Wilder girls / Power, Rory
“It’s been eighteen months since the Raxter School for Girls was put under quarantine. Since the Tox hit and pulled Hetty’s life out from under her. It started slow. First the teachers died one by one. Then it began to infect the students, turning their bodies strange and foreign. Now, cut off from the rest of the world, the girls don’t dare wander outside the school’s fence, where the Tox has made the woods wild and dangerous. But when Byatt goes missing, Hetty will do anything to find her, even if it means breaking quarantine and braving the horrors that lie beyond the fence. And when she does, Hetty learns that there’s more to their story, to their life at Raxter, than she could have ever thought true.” (Adapted from Catalogue)

The enemy / Higson, Charles

“In the wake of a devastating disease, everyone sixteen and older is either dead or a decomposing, brainless creature with a ravenous appetite for flesh. Teens have barricaded themselves in buildings throughout London and venture outside only when they need to scavenge for food. The group of kids living a Waitrose supermarket is beginning to run out of options. When a mysterious traveler arrives and offers them safe haven at Buckingham Palace, they begin a harrowing journey across London. But their fight is far from over-the threat from within the palace is as real as the one outside it.” (Adapted from Catalogue)

Illuminae / Kaufman, Amie

“The year is 2575, and two rival megacorporations are at war over a planet that’s little more than a speck at the edge of the universe. Now with enemy fire raining down on them, Kady and Ezra are forced to evacuate with a hostile warship in hot pursuit. But their problems are just getting started. A plague has broken out and is mutating with terrifying results; the fleet’s AI may actually be their enemy; and nobody in charge will say what’s really going on. As Kady hacks into a web of data to find the truth, it’s clear the only person who can help her is the ex-boyfriend she swore she’d never speak to again.” (Adapted from Catalogue)

Elantris / Sanderson, Brandon

“Elantris was the capital of Arelon: gigantic, beautiful, literally radiant, filled with benevolent beings who used their powerful magical abilities for the benefit of all. Ten years ago, without warning, the magic failed. Elantrians became wizened, leper-like, powerless creatures, and Elantris itself dark, filthy, and crumbling. When Princess Sarene of Teod arrives for a marriage of state with Crown Prince Raoden she finds that Raoden has died and she is considered his widow. But Sarene doesn’t suspect the truth about Prince Raoden. Stricken by the same curse that ruined Elantris, Raoden was secretly exiled by his father to the dark city. His struggle to help the wretches trapped there begins a series of events that will bring hope to Arelon, and perhaps reveal the secret of Elantris itself.” (Adapted from Catalogue)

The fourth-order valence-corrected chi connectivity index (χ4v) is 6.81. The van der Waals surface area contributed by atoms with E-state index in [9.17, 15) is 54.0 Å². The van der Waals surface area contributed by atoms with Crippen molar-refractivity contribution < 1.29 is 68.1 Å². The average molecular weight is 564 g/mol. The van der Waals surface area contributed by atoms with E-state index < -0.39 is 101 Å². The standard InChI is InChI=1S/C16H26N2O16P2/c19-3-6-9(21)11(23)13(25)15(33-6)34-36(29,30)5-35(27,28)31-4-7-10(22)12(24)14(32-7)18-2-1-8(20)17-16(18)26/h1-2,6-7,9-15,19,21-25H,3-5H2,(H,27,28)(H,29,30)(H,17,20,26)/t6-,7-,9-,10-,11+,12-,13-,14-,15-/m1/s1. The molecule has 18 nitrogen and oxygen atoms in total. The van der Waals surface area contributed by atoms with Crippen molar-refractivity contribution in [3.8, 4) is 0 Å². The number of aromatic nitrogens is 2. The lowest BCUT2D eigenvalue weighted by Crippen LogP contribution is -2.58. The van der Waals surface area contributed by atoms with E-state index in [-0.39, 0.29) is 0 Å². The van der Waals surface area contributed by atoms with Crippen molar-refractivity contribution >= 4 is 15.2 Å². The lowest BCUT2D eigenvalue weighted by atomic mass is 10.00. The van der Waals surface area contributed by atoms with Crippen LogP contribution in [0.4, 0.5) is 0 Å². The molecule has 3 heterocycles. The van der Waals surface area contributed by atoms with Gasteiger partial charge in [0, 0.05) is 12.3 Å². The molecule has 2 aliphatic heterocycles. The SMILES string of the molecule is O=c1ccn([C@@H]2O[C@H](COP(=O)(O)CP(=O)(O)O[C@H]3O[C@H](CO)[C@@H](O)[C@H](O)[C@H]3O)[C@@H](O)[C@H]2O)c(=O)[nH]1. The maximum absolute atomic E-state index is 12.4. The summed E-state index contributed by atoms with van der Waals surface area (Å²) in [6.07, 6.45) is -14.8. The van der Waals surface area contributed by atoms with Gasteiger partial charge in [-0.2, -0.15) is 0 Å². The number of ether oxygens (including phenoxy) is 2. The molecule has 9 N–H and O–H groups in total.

Surviving the Onslaught of “Love!” : Aro-Ace Reads for a Non-Romantic Valentines’ “Celebration”

Unfortunately, Valentines’ Day is here.



As you may be able to tell, I’m not the biggest fan of those old Saint Valentines. No that’s not a typo. Now I’m sure some of you lovebirds with your partners and social life love the opportunity to celebrate this forsaken day. To you I say two things:

1) How dare you! >:(

2) Yeah that’s fair, enjoy what you want. Valentines’ can be a fun day, and there’s nothing wrong with enjoying it.

However, some of us are curmudgeonly old grinches who despise joy and human connection, so we shall complain!

This so called “holiday” is nothing but a corporate sacrifice organised by and directed to Big Chocolate and Big Flower and Big Card. The companies do not care about your love, they just want to make bank by slapping a heart on their product and demanding your money. And it’s not like they’re even using the real shape of a heart! This is what a heart looks like and don’t you dare use any other shape!


So why do we even celebrate this “Valentine” chap?

Valentines’ Day grew from a Christian celebration honouring Saint Valentine of Rome and Saint Valentine of Terni (who may or may not be the same person). There is also a third Saint Valentine who did things in Africa but he was only mentioned in like one book, so we don’t know much about him. This is why I’ve been calling it Valentines Day, there’s like 3 Valentines. So VR and VT were both priests back in the third century when the Roman Empire was very…. stabby when it came to Christians, so they both got executed. The Christian Church was like “damn, that sucks, they were good dudes and maybe performed miracles, we should recognise that” so decided to make them saints and have a day for them. Supposedly Valentine of Rome healed the blindness of his jailer’s daughter, which was his miracle.